(Work in Progress)
Q. You write about characters in LOTR as though they were real persons. Are they?
A. I do tend to speak about various characters in LOTR as having thoughts, feelings, and lives of their own beyond what is described in the book. I believe this is legitimate because Tolkien did not merely create a work of fiction; he created (or more properly, sub-created) a complete mythical world, which just like the real world, once created, begins to have an existence independent from the mind of its author. We can rightly describe the world of Middle-earth as a symbolic world, one that draws its power from the real world that it symbolizes and gives us real access to it—at least, if we have eyes to see and ears to hear. Many of the deepest and truest realities in God’s created world can only be accessed by human beings through symbols. It is in this sense that myths can be “true.” So it is not inadmissible to speculate, for example, about what Gandalf, Frodo, or Aragorn may have been thinking, feeling, or doing at this or that point of the narrative, or even outside the narrative altogether. We do this with Bible characters all the time, even though this violates the interpretive standards of scholarly exegesis. In particular, because certain characters in Tolkien’s world are icons of real sanctity—epitomized in love that pours itself out even unto death—, we can actually learn about holiness from them, and imitating them can make us really holy.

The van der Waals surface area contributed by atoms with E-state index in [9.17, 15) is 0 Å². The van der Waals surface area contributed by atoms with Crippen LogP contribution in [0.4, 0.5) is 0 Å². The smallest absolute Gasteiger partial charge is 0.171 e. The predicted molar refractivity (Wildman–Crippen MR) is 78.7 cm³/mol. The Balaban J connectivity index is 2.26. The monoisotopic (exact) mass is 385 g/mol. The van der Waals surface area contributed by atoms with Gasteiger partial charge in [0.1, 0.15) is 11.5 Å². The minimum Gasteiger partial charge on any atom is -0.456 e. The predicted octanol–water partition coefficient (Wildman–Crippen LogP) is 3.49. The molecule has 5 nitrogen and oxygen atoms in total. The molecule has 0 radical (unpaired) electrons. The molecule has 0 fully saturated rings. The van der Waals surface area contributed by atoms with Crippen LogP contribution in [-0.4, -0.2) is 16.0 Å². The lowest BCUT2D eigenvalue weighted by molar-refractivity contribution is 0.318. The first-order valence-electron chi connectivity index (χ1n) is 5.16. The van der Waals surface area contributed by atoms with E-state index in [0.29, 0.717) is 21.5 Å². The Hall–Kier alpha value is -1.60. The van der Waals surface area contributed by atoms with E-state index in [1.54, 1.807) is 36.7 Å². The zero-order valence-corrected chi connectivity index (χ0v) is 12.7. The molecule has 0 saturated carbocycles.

Q. Do you think J.R.R. Tolkien was a saint himself, and should be recognized as such by the Catholic Church?
A. I submit fully to the future judgment of Holy Mother Church on this point. However, as my private opinion, I find it impossible to imagine that a person could express through an artistic medium such a coherent, all-encompassing, and fruitful vision of Truth, Goodness, and Beauty, in a way that has given life to millions of readers for decades now, without sharing in the fullness of that Primary Reality himself. Tolkien does not preach or lecture; he eschews allegory; yet people of no faith as much as people of faith have been drawn closer to God by encountering his work. I can only attribute this to genuine divine inspiration.